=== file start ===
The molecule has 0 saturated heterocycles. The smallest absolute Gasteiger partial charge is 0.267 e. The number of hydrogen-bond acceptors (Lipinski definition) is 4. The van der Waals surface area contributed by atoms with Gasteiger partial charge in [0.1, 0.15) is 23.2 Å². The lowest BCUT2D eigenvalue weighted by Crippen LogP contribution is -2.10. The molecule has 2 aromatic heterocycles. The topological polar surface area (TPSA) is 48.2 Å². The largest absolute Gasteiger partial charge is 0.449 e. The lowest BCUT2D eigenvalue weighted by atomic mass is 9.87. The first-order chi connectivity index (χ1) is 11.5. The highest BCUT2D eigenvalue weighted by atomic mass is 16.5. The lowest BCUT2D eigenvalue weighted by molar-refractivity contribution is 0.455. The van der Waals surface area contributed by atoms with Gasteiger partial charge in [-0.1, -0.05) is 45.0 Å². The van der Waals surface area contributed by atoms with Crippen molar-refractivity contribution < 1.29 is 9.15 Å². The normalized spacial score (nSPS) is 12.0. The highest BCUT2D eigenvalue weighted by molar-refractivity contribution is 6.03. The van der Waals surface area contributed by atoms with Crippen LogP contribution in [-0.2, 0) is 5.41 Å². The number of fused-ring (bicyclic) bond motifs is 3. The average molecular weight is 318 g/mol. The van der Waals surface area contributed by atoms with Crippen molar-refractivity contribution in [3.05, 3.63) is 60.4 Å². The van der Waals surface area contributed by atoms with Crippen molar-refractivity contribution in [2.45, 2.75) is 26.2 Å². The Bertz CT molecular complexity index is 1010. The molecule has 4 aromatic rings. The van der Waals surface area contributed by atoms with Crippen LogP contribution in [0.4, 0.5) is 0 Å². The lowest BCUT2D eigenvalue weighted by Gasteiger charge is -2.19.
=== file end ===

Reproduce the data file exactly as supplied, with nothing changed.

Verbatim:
The molecule has 0 saturated heterocycles. The smallest absolute Gasteiger partial charge is 0.267 e. The number of hydrogen-bond acceptors (Lipinski definition) is 4. The van der Waals surface area contributed by atoms with Gasteiger partial charge in [0.1, 0.15) is 23.2 Å². The lowest BCUT2D eigenvalue weighted by Crippen LogP contribution is -2.10. The molecule has 2 aromatic heterocycles. The topological polar surface area (TPSA) is 48.2 Å². The largest absolute Gasteiger partial charge is 0.449 e. The lowest BCUT2D eigenvalue weighted by atomic mass is 9.87. The first-order chi connectivity index (χ1) is 11.5. The highest BCUT2D eigenvalue weighted by atomic mass is 16.5. The lowest BCUT2D eigenvalue weighted by molar-refractivity contribution is 0.455. The van der Waals surface area contributed by atoms with Gasteiger partial charge in [-0.1, -0.05) is 45.0 Å². The van der Waals surface area contributed by atoms with Crippen molar-refractivity contribution < 1.29 is 9.15 Å². The normalized spacial score (nSPS) is 12.0. The highest BCUT2D eigenvalue weighted by molar-refractivity contribution is 6.03. The van der Waals surface area contributed by atoms with Crippen LogP contribution in [-0.2, 0) is 5.41 Å². The number of fused-ring (bicyclic) bond motifs is 3. The average molecular weight is 318 g/mol. The van der Waals surface area contributed by atoms with Crippen molar-refractivity contribution in [3.05, 3.63) is 60.4 Å². The van der Waals surface area contributed by atoms with Crippen molar-refractivity contribution in [2.45, 2.75) is 26.2 Å². The Bertz CT molecular complexity index is 1010. The molecule has 4 aromatic rings. The van der Waals surface area contributed by atoms with Crippen LogP contribution in [0.4, 0.5) is 0 Å². The lowest BCUT2D eigenvalue weighted by Gasteiger charge is -2.19.